This isn't a book review, and I don't intend to write one. I have another book I'd rather review next week.

Even so, the topic surrounding Ryan Holiday as he promotes his new book is sending shivers across the public relations industry. Why? Because Holiday embraced what are known as the dark arts of publicity and is now being mislabeled as a public relations celebrity. He's a media manipulator.

In sum, he accomplished his objectives with lies. And now he intends to wear it all like a badge of honor, kind of like someone might take pride in a shiner after a bar fight they started. I beat you, he might smile. Other people might go to jail.

Anyway, some respected public relations professionals are rightly concerned. But they ought not be concerned with how this paints the industry. They ought to be concerned about what it could do to public relations.

The worst thing about Holiday's book is some people will treat it like permission. 

There are many companies who would like nothing better than having a propaganda agent on board. Who cares, they say, as long as it spreads. When the game is attention, they think it means gain. But really, it doesn't.

Part of Holiday's credentials include working on the first film with Tucker Max. The movie made $1.4 million and Tucker blamed the failure on the movie's marketing, despite all the pre-buzz controversy. How bad did it fail? It cost $7 million to make.

Another brand Holiday leverages is American Apparel, which also has a pretense for controversy. It is struggling to keep the doors open. The company lost $39.3 million last year; it lost $86.3 million in 2010.

It might not even matter that Holiday claims that being a media manipulator left him morally bankrupt. Some will skip over the lesson and get to work. And there may be reason to doubt that Holiday is done with the so-called skill set. His book could be easily construed as his latest game. The PR/blogging community is primed to stoke the flames and feed the beast.

Holiday's book as continuation after the confession and the joke's on you. 

As people in public relations and media continue to react, Holiday could be sitting back with a smile as he beats the same dead horse he wrote about. He laid out the foundation for controversy and everyone is lining up to ratchet it up and do all the leg work. They write about it. People buy it.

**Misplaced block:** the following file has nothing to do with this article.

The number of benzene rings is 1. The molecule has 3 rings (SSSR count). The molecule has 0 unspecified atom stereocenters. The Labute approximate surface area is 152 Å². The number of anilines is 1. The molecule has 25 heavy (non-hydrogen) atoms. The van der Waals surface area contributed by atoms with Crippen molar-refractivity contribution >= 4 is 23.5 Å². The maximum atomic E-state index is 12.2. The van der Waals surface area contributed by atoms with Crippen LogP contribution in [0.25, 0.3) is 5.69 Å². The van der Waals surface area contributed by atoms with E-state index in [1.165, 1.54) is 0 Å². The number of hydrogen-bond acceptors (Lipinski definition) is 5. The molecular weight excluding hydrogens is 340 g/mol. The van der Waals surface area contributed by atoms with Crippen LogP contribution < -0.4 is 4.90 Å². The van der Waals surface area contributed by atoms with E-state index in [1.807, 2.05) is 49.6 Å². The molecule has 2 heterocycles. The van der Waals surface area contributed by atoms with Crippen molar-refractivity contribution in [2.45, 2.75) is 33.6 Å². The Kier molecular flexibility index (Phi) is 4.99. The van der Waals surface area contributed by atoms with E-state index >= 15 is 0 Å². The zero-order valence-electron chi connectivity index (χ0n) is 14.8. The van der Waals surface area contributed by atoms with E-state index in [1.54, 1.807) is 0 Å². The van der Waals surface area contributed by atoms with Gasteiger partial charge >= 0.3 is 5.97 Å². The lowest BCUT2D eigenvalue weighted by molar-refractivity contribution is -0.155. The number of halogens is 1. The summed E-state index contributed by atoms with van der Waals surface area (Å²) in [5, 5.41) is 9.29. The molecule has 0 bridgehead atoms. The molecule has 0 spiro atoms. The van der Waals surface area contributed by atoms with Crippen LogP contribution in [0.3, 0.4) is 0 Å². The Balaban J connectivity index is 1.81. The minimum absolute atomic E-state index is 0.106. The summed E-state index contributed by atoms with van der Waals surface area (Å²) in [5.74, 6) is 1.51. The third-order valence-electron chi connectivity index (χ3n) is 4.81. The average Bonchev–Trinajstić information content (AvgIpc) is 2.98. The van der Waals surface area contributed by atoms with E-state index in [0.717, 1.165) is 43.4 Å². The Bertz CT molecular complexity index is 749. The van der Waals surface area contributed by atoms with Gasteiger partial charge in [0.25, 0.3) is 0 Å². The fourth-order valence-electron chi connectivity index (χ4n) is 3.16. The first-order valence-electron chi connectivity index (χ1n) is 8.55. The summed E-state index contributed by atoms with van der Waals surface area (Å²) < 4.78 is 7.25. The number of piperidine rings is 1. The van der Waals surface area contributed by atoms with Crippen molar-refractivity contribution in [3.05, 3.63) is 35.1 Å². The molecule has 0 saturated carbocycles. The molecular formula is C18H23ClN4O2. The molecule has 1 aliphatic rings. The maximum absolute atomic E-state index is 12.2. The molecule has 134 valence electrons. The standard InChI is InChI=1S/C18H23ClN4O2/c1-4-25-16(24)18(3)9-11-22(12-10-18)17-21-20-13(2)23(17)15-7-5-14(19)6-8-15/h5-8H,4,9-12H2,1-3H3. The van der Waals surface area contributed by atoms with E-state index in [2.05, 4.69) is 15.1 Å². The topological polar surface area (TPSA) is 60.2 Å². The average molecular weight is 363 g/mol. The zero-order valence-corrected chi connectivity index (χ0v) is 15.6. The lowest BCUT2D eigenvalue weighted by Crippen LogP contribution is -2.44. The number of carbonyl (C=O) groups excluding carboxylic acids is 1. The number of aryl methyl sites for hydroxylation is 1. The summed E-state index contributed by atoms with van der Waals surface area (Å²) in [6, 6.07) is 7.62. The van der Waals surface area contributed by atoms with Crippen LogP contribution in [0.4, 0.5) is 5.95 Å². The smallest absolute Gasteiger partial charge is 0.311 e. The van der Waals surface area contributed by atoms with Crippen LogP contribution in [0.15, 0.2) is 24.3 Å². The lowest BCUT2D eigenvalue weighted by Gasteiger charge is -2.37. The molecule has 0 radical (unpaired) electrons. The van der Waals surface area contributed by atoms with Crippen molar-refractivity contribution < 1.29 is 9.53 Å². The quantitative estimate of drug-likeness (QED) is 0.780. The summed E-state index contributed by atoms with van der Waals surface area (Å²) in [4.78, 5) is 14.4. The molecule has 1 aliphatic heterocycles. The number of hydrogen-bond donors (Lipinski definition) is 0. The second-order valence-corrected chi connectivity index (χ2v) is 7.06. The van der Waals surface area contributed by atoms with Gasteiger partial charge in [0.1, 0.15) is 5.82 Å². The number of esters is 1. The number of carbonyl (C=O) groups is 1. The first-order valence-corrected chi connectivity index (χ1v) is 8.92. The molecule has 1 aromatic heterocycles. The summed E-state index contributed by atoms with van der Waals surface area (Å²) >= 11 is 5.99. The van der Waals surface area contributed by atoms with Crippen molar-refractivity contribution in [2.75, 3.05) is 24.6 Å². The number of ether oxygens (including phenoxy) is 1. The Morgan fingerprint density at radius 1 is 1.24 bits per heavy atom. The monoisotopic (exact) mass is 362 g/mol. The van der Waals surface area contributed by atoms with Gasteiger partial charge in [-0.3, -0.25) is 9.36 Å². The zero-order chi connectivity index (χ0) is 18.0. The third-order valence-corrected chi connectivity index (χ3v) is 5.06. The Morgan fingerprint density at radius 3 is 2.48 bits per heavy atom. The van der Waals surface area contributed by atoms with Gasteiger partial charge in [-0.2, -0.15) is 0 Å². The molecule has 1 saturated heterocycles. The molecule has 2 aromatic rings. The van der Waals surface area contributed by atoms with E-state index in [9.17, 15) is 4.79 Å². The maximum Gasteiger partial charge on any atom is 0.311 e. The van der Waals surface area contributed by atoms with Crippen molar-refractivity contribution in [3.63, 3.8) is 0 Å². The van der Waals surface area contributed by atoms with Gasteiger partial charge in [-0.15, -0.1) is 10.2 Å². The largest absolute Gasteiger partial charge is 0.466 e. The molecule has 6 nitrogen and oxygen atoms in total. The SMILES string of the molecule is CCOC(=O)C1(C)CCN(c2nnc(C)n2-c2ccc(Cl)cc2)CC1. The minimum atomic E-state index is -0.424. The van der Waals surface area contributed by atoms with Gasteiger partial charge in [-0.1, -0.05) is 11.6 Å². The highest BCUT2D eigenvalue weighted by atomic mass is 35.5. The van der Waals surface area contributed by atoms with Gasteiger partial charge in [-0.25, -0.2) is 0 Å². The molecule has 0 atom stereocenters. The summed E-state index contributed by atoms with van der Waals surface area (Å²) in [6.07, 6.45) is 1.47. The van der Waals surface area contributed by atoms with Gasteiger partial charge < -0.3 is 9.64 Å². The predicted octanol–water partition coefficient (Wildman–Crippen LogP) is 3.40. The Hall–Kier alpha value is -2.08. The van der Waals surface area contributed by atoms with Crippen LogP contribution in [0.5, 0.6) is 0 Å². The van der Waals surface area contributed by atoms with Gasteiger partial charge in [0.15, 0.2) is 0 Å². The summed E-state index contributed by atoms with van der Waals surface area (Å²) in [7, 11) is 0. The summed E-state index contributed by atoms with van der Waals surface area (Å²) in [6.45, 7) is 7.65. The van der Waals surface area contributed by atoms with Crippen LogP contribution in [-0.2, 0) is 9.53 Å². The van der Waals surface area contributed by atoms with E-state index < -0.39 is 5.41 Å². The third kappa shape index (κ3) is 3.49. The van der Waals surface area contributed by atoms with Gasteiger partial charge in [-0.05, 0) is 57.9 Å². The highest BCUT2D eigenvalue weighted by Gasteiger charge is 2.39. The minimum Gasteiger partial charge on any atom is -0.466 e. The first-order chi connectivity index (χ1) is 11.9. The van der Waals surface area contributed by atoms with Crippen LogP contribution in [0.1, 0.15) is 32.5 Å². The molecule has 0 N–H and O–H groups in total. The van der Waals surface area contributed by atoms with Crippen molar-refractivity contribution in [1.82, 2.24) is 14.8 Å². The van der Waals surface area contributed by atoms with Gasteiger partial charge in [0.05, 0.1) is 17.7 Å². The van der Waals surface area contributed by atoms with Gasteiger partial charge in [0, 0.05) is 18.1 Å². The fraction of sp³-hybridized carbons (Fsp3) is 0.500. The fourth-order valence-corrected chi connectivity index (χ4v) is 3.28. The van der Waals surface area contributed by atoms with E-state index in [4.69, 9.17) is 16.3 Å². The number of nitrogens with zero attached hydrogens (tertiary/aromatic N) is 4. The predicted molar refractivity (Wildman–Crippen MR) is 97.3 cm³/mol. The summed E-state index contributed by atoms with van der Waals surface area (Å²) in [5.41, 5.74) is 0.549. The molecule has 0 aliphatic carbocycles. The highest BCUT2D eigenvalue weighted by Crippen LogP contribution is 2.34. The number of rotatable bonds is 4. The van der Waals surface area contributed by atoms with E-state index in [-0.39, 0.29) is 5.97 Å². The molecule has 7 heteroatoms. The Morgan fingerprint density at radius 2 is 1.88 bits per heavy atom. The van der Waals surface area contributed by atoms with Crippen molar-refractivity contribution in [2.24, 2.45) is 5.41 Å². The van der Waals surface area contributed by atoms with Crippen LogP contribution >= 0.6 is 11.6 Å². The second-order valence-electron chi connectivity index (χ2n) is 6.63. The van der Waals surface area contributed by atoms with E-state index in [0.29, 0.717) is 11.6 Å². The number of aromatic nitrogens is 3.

Isn't that ultimately what the book is about? The general idea is that more spin equals more attention and more attention means more money. This hypothesis has been around since the circus, even if the old adage that all publicity is good publicity is merely a hat trick. All publicity is good publicity, but only if you happen to be in a circus and nobody gets physically hurt (most of the time).

That said, Holiday isn't the first to sound the alarm on media manipulation and he won't be the last. He is the latest to be a bit cavalier about it, but that is a sign of the times. The real lesson here is that objective journalism is mostly dead and probably will be until we suffer a disaster for our lack of it.

That was pretty much the conclusion I had after reviewing Bob Conrad's book on the same topic. What a shame more PR pros didn't cover that one. Conrad's case studies hit harder and he didn't need to lie.

Suffice to say that sooner or later, people will have to realize on their own that the art of online influence is idiocy and the news you read isn't worth beans if it is driven by popular opinion.

As for Holiday, it is not my place to judge him. The only apparent tell in his actions is that he has done a fine job employing the apology clause tucked inside most pat crisis communication plans. But ultimately, he still proves himself a bit of a novice because he omits the critical component of restitution.

If he was sincere, he would donate all his book proceeds to fix it. I don't think that is going to happen.

Wednesday, July 25

Embracing Agism: The Next Gen Journal

If the only measurement in social media is buzz, then Cathryn Sloane got it right. Her post, entitled Why Every Social Media Manager Should Be Under 25, has been shared several thousand times over. The word count across the 490 comments outweighs her 550-word opinion two hundred fold.

Unfortunately, almost all of the reaction has been negative. Enough so that The Next Gen Journal, which published it, defended her while claiming she didn't represent its views. Conner Toohill went so far as to ferret out one person who said it was starting to look like adults cyber-bullying a kid.

You can't crush other people's cookies and expect to eat yours unbroken.